Galloping out of the prestigious thickets of Foreign Affairs magazine, the Gang of Four has struck again. Their last ride was in pursuit of a U.S. policy of "no first use" of nuclear weapons. Given their identities (McGeorge Bundy, national security adviser to presidents Kennedy and Johnson; George F. Kennan, the celebrated Soviet expert; Robert S. McNamara, the former defense secretary; and Gerald Smith, a veteran arms control negotiator), it stirred a lot of dust, but no change in policy. The Gang members themselves were more than a little ambivalent.

Not so this time. With no ifs or buts, they have pretty nearly devastated President Reagan's cherished Strategic Defense Initiative (SDI). Better known as Star Wars, it promises nothing less than an airtight defense against nuclear weapons and an end forever to the threat of nuclear war. The president would make nuclear weapons "impotent and obsolete" by first developing a U.S. defense and then sharing the secrets with the Soviets.

With stunning unanimity, the Gang makes a compelling case that the proposal -- now far advanced, with a recommended $26 billion first installment for research and development, a timetable, and Ronald Reagan's name and prestige inextricably tied to it -- is a "dream" and an "act of folly" that "cannot be achieved."

There lies the real significance of the latest strike by the Gang of Four. They are not talking about an arguable element of nuclear strategy. Rather, they are attacking a fundamental and revolutionary transformation of nuclear policy with profound implications for the pursuit of nuclear arms control. And they are doing so with arguments readily available to Reagan in early 1983 -- if he had put the proposition to the same sort of rigorous test by responsible people on his own staff, in the bureaucracy, in the scientific community.

The awful truth -- the tellig commentary on his presidential style -- is that Reagan had no proposal worked out when he first floated the idea almost casually in a speech devoted to other, known quantities in his military program. He had only a fatuous, personal vision of a nuclear-free world.

The Gang of Four's denunciation of Star Wars is withering. To work at all, a nuclear-defense system would have to work perfectly: "A very few nuclear weapons, exploding on or near population centers, would be hideously too many." But "not one of Reagan's technical advisers claims that any such level of protection is attainable," including the officer in charge of the program. Thus, "the inescapable reality is that there is literally no hope that Star Wars can make nuclear weapons obsolete."

That being the case, by embarking on the effort with such fanfare the president is guaranteeing a Soviet counter-effort. The new result can only be a "large-scale expansion of both offensive and defensive systems on both sides."

More than enough authorities agree with this assessment to guarantee big trouble when Congress gets down to the business of voting on the huge sums of money the president is seeking -- the more so, given the enormous popular appeal of a nuclear-bomb-free world.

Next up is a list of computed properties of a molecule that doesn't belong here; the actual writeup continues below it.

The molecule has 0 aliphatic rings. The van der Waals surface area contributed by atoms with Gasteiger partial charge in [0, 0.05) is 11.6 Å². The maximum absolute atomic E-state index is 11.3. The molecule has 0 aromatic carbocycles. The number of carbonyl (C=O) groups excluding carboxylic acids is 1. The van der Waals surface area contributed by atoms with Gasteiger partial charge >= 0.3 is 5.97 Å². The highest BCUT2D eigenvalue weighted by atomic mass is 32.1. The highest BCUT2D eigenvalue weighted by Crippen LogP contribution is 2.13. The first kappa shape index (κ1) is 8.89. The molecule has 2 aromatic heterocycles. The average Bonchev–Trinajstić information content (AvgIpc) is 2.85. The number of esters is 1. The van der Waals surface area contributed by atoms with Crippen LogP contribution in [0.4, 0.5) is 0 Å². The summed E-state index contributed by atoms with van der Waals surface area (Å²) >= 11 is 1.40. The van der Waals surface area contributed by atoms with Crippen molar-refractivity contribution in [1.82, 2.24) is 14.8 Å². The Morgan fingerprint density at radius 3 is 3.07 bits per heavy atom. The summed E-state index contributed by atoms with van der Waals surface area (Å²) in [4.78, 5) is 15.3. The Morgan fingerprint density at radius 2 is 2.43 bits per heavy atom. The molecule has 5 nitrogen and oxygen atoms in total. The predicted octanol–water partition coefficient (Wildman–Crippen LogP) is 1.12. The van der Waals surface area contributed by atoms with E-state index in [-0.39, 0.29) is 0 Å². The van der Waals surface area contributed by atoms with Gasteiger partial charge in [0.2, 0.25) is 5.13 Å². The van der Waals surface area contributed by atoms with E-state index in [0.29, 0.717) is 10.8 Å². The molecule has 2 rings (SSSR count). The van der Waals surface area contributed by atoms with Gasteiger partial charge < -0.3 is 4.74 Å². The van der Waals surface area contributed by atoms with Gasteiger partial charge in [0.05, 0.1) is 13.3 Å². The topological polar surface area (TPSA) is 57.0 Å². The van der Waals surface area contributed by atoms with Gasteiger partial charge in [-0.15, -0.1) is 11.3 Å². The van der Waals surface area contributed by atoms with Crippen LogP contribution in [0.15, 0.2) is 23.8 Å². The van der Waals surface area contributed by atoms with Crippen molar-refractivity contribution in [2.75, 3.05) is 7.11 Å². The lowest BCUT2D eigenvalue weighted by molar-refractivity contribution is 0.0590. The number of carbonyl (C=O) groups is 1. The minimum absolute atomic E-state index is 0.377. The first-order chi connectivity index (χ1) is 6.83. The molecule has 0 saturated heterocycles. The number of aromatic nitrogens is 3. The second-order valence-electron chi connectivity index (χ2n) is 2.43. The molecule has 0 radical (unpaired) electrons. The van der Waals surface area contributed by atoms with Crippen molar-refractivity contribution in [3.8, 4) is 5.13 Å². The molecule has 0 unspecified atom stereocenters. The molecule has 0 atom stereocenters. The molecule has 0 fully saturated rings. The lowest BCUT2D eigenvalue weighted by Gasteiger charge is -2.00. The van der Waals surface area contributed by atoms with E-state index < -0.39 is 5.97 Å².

But the problem the president has created for himself only begins at home. The SDI is now inescapably an arms control issue with the Soviet Union, certain to be a top priority when Secretary of State George Shultz sits down with Andrei Gromyko next month to talk about how to proceed with the stalled nuclear arms negotiations. "The Soviets will want to stop SDI cold," says one administration arms control expert. But any effort to negotiate away projects still in the stage of research and development raises awesome problems of verification.

The more likely outcome, the Gang of Four and other authorities argue, is the breakdown of the existing antiballistic missile treaty of 1972 and a serious threat to progress on other arms control agreements with the Soviets. "In this real world it is preposterous to suppose that Star Wars can produce anything but the most determined Soviet effort to make it fruitless," the authors conclude. "The only kind of secret" that could be shared with the Soviet Union in the interest of making "each side durably invulnerable [is] one that exists only in Mr. Reagan's mind."

The Gang makes a plea to the president to abandon his dreams in the interest of a serious effort to achieve some progress on arms control in his second term. With a little more careful study, the foursome gently suggests, the president "will learn that it is possible to reach good agreements, or possible to insist on the Star Wars program as it stands, but wholly impossible to do both."

Failing that, the remedy must be found "in a long, hard, damage-limiting effort by Congress" guided by the words of the late Sen. Arthur Vandenberg when he found one or another proposition wanting: "The end is unattainable, the means harebrained, and the cost staggering."